Some actions present complications of these aspects. For instance, out-of-line presentational aspects, such as footnotes, can pose a challenge to a user interface. Should the footnotes be presented along with those of the referring document, merged into the numbering? Should the original document's footnotes be displayed directly after the transcluded content - and if so, should they be numbered from 1, or should their original numbers be used? Should they be included at all?

There is also the thorny issue of information ownership. If someone is determined to violate the law or simply good taste by stealing information, there is little way to prevent it. With the current state of the Web, the pirate can simply copy from a document's source; unauthorized transclusion can at least let a curious reader determine the actual source of the information. It is important that user agents retain the original context of transcluded objects, so that information about the object can be determined, such as the ownership declared in metadata associated with the document's root element, cataloging information, and associated alternative stylesheets.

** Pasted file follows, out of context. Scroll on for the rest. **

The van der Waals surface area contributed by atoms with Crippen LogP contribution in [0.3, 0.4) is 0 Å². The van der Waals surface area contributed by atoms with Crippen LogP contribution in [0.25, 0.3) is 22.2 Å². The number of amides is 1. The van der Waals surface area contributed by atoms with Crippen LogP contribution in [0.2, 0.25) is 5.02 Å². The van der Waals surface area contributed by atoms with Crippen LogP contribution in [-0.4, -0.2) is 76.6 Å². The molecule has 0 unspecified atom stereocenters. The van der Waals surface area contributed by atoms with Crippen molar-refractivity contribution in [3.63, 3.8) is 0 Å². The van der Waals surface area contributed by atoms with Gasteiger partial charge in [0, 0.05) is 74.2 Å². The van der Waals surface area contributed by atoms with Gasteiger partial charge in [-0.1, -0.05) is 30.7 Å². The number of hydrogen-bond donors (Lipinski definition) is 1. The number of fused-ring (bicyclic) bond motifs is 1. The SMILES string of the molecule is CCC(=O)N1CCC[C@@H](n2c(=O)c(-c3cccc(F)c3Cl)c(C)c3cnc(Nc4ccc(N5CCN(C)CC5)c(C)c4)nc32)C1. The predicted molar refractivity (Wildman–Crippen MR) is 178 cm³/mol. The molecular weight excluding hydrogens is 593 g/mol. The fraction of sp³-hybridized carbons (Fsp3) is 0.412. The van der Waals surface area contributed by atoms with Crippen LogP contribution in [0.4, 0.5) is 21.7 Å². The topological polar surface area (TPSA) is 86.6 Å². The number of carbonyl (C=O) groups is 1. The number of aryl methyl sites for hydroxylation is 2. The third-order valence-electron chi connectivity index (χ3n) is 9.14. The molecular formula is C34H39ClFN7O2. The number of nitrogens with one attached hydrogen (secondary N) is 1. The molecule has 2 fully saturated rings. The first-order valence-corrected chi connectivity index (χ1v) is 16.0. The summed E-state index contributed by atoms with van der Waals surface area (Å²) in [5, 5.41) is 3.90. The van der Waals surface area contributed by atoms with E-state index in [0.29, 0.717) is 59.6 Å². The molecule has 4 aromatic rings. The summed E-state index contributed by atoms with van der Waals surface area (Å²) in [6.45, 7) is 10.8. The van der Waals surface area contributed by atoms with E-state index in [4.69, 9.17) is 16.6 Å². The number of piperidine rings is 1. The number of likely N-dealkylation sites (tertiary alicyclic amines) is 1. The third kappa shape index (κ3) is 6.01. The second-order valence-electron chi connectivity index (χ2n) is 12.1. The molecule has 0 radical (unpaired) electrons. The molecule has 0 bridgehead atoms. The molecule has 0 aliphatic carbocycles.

Financial issues must also be considered carefully. First, if transcluded information is only available to paying customers, a user agent should prompt the user before fetching it. (One would hope that a user agent would prompt before initiating any financial transaction.) And what if the transcluded information is subject to royalties? The creator of a transclusion would do well to examine the subject of her links; if her page proves to be popular, she may well become responsible for large sums to the information's owner.